More than 40 community-based prenatal and newborn home visitors participated in an interagency N-TOUCH training on May 10 that builds on the latest information about how best to prepare children to learn. Staff from Healthy Start, Nurse Family Partnership, Healthy Families and Early Head Start were in attendance.
N-TOUCH is an evidence-based approach to human potential designed to transfer knowledge of newborn development from published research findings to community-based parent educators to benefit newborns and their families. Participants received training and materials to enhance their work with families in transition to parenting to address the developmental trajectory that begins before birth.
Pathways critical to the development of language, vision, hearing and emotional response — the foundations of all future learning — reach their peak by the child’s first birthday, creating an important “4th trimester.”
The training is part of an N-TOUCH pilot project that was tied in with the release of the Jacksonville Community Council, Inc.’s (JCCI) Children 1-2-3: Early Learning for Future Success report. The project is funded by the Chartrand Foundation and coordinated by Baptist Health. The training was a partnership Baptist Health, the Jacksonville Children’s Commission, the Chartrand Foundation and the Healthy Start Coalition.
The infant mortality rate in Northeast Florida ticked up slightly in 2012 to 7.2 deaths per 1,000 live births. In 2011, the region’s infant mortality rate was 6.5 deaths per 1,000, its lowest rate in 20 years.
A 30 percent increase in white infant mortality during the last year contributed to the higher rate. In 2011, white infant mortality in the region was 3.5 deaths per 1,000 live births, compared to 4.6 deaths per 1,000 in 2012. The 2012 rates are more comparable to previous mortality trends in the region and mirror the state rate for this group.
Infant death rates for blacks and others improved between 2011 and 2012. The nonwhite infant mortality rate was 11.8 deaths per 1,000 live births in 2012, compared to 12.3 deaths per 1,000 in 2011. Three counties — Baker, Nassau and St. Johns— reported no black infant deaths in 2012.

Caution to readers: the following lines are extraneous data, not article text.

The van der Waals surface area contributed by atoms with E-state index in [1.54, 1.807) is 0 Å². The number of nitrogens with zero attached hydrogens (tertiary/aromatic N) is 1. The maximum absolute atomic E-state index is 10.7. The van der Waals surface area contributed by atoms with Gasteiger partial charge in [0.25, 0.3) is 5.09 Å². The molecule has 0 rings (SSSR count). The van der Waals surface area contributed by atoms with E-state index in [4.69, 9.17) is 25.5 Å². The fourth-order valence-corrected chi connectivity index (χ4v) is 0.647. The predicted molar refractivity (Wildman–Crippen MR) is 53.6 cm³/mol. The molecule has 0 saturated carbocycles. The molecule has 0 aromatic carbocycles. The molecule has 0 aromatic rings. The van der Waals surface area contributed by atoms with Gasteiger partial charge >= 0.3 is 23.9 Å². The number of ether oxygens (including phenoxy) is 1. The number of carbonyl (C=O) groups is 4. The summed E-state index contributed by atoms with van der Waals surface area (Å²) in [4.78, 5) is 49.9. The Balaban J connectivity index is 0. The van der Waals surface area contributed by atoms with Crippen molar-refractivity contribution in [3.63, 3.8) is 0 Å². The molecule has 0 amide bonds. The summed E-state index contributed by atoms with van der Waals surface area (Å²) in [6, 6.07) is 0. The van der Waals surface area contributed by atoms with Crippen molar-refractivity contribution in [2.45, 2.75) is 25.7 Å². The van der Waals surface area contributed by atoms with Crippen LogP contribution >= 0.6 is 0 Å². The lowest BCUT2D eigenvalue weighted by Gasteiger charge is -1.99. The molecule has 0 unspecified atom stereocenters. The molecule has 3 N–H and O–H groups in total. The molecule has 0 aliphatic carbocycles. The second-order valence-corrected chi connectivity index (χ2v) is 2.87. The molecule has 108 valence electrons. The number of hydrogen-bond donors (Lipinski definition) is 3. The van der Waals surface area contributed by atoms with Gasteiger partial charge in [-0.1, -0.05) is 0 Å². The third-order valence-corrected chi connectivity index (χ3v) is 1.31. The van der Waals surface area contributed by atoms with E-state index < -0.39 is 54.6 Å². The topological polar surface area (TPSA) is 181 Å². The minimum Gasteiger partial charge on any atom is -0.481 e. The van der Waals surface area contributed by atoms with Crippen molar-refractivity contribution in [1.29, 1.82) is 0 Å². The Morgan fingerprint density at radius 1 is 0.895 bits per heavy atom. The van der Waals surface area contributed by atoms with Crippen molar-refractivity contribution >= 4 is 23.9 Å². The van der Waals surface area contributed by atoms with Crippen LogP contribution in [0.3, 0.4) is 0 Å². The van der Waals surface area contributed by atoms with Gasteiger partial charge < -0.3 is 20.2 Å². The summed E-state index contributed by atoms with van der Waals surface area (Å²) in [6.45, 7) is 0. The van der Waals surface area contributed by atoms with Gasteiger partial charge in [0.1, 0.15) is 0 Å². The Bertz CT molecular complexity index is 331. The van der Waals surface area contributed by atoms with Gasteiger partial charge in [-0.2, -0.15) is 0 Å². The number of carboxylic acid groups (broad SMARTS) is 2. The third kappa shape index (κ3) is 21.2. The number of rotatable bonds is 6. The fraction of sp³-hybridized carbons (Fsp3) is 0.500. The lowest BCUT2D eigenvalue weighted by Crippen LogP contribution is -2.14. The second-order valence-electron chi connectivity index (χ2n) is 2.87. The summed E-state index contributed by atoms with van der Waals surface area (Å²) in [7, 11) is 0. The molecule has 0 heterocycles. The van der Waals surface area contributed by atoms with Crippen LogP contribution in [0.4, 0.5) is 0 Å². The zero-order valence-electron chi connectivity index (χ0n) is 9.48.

Despite improvements in 2012, Baker County continued to have the highest infant death rate in the region (8.8 deaths per 1,000 live births), while St. Johns County posted the area’s lowest rate (1.6 deaths per 1,000 live births). Rates in the counties with small populations, like Baker and Nassau, tend to fluctuate more because the number of infant deaths is very low.
Florida’s infant mortality rate decreased again from 6.4 in 2011 to 6.0 in 2012 per 1,000 live births, marking a new low. Black infant mortality rates decreased from 12.0 in 2011 to 10.7 in 2012, an historic low. The white infant mortality rate decreased from 4.9 in 2010 to 4.6 in 2011 and remained at 4.6 in 2012.
National Day Pins from NEFLTeens Instagram
Teen Leaders from Northeast Florida are joining thousands of other youth from around the country to get out the word: Sex has consequences.
May 1 is the National Day to Prevent Teen Pregnancy, an annual day that kicks off the start of Teen Pregnancy Prevention Month. The purpose of the National Day is to focus the attention of teens on the importance of avoiding too-early pregnancy and parenthood through the interactive online National Day quiz. The Quiz is available all month long at StayTeen.org.
Participants in the 4Me Teen Health Project Teen Leadership Councils at nine different locations throughout the region will be wearing their National Day pins and promoting the National Day Quiz among their friends. In addition, each Council is developing a mini-project to implement in their community to educate their peers, friends and families on teen pregnancy during the month.
The National Day is organized by the National Campaign to Prevent Teen & Unplanned Pregnancy.
Find out more about what NEFL Teens are taking part in at the Coalition’s teen website.
Dig Into Reading, a Jacksonville Public Library summer reading program, encourages not just children to read over summer, but also for parents to read to their infants as well.
The program, set to run from June 11 to August 2 is free and open to newborns and children up to 12 years of age. Children who read 10 books over the course of the two summer months will receive a free book at the end of the program.
All library branch locations will be participating in Dig Into Reading. Registration for the program will be available on the Jacksonville Public Library website June 1. The event schedule for the program will be posted online May 15.